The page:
Figure 1: The Phylogram was obtained from a ClustalW analysis comparing the amino acid sequence of the XPA orthologs of Mus musculus (Mouse), Pan troglodytes (Chimp), Drosophilinae (Fruit Fly), Caenorhabditis elegans ( Worm), and Saccharomyces cerevisiae (Yeast) to the human XPA protein sequence. XPA conserved domains XPA_C is the most highly conserved (e-value=7e-21), RAD14 is the next most highly conserved (e-value=9e-16), and XPA_N is the least conserved (e-value=1e-10). RAD14 conserved domain RAD14 is the most high conserved (e-value=9e-92). XPA_C is the other conserved domain within RAD14 which is not as highly conserved as RAD14 (e-value=3e-07) [NCBI Conserved Domains].

ClustalW Comparison of RAD14 and XPA
When comparing the human to the yeast of the whole coding region of the XPA protein there was a 25% similarity.  As you can see in the phylogram in figure 1, the yeast version of XPA (RAD14) and the human XPA are far apart evolutionarily. This dissimilarity between yeast and humans could be made larger by the fact that the RAD14 protein is 371 amino acids long while the human XPA protein is 273 amino acids long. 

Comparison of RAD14 and XPA GO Terms [Ensemble Genome Browser]
Biological functions
                        Both: damaged DNA binding and zinc ion binding proteins
                        XPA Only: also binds metal ions, nucleotides, and protein
Molecular process
                        Both: nucleotide-excision repair
                        RAD14 Only: also is a DNA damage recognition protein
Cellular component
                        Both: Nucleus
The GO terms are very similar making it evident that the two proteins RAD14 and XPA play similar roles within their respective organism.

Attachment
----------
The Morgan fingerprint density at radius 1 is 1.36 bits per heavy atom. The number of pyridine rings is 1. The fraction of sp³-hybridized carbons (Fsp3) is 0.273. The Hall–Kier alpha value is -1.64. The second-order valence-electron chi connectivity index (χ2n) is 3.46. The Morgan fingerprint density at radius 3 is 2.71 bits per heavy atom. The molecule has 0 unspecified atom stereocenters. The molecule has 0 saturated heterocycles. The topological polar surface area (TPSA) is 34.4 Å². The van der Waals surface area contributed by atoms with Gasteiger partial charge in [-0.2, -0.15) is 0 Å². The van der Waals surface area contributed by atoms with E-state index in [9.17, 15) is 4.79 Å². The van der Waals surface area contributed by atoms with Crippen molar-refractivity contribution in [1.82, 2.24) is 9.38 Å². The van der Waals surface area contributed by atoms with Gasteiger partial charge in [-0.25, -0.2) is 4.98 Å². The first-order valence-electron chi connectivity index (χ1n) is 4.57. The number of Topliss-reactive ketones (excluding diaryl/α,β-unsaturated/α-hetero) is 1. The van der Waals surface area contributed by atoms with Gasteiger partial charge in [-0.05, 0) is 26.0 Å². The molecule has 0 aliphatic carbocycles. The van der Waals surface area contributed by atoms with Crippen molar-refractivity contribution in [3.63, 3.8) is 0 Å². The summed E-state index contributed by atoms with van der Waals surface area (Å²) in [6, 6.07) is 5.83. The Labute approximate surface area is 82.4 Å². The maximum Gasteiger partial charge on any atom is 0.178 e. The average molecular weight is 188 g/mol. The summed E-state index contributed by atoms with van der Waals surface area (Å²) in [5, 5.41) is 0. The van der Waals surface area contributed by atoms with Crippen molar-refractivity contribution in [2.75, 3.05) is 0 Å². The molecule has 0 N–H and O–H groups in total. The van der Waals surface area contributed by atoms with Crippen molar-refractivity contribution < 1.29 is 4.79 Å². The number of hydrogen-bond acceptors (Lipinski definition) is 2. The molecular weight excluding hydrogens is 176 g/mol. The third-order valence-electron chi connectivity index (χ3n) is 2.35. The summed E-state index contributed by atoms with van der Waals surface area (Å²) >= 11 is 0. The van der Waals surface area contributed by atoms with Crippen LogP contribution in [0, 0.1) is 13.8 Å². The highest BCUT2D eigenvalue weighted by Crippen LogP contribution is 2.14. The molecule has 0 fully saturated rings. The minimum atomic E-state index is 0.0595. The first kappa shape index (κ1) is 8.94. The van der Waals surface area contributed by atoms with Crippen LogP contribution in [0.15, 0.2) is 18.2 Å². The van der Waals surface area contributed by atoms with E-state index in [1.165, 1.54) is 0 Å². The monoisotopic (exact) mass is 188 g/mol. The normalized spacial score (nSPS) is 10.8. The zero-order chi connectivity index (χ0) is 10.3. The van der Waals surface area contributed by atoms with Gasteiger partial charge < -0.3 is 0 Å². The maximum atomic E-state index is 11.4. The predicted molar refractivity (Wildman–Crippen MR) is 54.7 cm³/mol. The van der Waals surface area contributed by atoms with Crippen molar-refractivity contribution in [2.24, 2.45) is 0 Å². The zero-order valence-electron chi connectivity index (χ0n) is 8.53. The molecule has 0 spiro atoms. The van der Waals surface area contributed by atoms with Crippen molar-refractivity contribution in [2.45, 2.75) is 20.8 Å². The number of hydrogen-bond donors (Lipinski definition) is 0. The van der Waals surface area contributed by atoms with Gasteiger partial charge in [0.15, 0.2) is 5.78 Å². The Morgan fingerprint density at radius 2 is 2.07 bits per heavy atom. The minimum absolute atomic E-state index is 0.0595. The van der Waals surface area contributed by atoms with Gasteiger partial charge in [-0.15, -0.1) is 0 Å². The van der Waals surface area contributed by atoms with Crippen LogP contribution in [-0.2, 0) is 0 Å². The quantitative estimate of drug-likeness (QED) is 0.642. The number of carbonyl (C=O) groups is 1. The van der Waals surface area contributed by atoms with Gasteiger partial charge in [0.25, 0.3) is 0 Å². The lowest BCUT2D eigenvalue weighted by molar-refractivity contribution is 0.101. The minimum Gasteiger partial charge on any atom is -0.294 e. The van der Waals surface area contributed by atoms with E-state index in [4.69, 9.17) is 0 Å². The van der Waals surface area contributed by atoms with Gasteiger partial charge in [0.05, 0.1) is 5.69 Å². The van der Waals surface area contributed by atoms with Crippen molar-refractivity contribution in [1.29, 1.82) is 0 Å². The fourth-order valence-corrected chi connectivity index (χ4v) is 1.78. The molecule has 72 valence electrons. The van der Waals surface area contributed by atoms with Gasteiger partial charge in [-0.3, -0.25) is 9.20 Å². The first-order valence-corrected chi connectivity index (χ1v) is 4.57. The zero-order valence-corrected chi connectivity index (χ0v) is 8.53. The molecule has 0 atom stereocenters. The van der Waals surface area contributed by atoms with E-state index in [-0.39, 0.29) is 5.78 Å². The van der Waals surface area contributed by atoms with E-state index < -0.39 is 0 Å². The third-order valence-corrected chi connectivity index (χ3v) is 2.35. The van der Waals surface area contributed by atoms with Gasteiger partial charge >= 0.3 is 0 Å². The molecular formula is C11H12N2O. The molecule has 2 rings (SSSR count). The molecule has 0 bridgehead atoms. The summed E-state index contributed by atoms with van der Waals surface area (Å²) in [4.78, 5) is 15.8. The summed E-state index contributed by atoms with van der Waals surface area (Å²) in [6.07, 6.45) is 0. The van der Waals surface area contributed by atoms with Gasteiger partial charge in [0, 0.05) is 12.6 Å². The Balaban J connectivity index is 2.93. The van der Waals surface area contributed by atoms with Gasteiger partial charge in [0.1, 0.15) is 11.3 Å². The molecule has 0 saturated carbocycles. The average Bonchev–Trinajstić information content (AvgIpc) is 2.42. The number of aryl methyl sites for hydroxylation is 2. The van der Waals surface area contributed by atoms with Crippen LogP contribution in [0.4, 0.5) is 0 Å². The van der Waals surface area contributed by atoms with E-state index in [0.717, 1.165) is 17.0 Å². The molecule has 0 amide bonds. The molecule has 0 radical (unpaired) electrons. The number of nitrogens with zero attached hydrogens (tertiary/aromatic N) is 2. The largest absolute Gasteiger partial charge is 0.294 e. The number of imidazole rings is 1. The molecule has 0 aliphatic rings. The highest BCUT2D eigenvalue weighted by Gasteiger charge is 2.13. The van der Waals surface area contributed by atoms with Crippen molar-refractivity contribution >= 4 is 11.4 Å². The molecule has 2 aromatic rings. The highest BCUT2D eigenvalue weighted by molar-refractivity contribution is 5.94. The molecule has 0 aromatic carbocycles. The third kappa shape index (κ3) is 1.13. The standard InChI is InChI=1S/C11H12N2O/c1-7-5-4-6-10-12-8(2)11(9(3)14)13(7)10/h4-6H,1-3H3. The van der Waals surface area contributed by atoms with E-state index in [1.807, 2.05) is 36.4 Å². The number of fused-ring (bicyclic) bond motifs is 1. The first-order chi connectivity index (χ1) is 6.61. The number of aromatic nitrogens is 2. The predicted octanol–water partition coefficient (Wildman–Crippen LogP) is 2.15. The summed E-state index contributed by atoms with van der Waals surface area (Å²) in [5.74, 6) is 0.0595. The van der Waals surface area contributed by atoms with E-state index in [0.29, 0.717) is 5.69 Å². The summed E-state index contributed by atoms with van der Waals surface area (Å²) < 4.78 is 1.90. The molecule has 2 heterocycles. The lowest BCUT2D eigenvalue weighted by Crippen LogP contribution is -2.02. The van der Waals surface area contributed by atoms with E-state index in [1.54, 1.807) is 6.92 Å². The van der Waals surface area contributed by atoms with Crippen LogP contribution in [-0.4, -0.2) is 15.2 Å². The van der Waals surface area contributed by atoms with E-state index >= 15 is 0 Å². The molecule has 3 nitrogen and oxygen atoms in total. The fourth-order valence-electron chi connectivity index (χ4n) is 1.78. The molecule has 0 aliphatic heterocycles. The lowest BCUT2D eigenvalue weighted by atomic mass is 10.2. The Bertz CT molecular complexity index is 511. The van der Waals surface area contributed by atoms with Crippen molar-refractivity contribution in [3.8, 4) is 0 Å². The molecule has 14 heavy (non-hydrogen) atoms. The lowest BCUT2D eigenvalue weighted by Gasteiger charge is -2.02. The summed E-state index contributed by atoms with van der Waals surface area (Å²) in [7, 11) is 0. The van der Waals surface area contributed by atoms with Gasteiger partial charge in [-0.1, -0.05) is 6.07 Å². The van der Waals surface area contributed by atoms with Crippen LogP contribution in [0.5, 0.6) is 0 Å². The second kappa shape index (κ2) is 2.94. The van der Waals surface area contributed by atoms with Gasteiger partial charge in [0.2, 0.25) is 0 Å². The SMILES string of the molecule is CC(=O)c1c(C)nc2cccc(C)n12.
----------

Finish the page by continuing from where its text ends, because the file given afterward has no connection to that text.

Microarray Research
Using data collected by the Hoops Lab at Washington University I analyzed the expression of RAD14 by comparing three experiments

  1. Wild type stationary phase growth vs. log phase growth (control)
  2. msn2/msn4 deletion mutant stationary phase vs. wild type log phase growth
  3. msn2/msn4 deletion mutant in stationary phase vs. msn2/msn4 deletion mutant log phase growth

Msn2/msn4 is a transcriptional activator.  It is activated in response to stress, which results in the translocation of msn2/msn4 from the3 cytoplasm to the nucleus where it binds DNA at stress response elements of responsive genes [SGD].
I found that RAD14 was being repressed in the conditions, and that it was being more pressed as the msn2/msn4 transcription factor was being deleted.  This tells me that msn2/msn4 must transcribe RAD14. 

In these conditions I found that a few genes were co regulated with RAD14 with a dissimilarity coefficient of 0.0005, but none of these genes were involved in the repair of damaged DNA.  Then I looked at just the genes that had a biological process of DNA damage, and surprisingly did not find any of the genes that were part of the nucleotide excision repair (NER) process (Figure 2).  What does this mean?  It could mean a few things.  First, it could mean that the proteins involved in the NER process are not being expressed in equal amount, even when they form heterodimers.  Secondly, that for some reason or another the level of mRNA does not directly correlate to the level of proteins. Thirdly, it could mean that the NER process is not active.

If the third option were true, what would that mean?
We know that the NER process is activated in direct response to the formation of pyrimidine dimers, which are most often formed by UVB irradiation [Goodsell 2007].  This experiment did not have the stress of DNA damage caused by UVB rays. Therefore, if UVB irradiation is the only kind of stress that turns on the NER process we would not expect to see much co regulation of the genes involved in the NER process when this stress is absent.  Furthermore, it follows that only when the NER process is active would we see co regulation of the genes involved. Like wise, a lack of co regulation of these genes would suggest that the NER process is not active. To test if this line of logic is true we would need to see if the genes involved in the NER process were co regulated in a condition that we knew induced activity of the NER process, like UVB irradiation. (Note: The lack of co regulation even under a condition such as UVB damage does not absolutely mean that the logic here is wrong. Yeast and humans are very different and the NER process may not be the same in yeast as it is in humans) If the logic is correct, and there is co regulation of these genes under UVB irradiation, we would be able to test the specificity of the NER process to different kinds of DNA damage.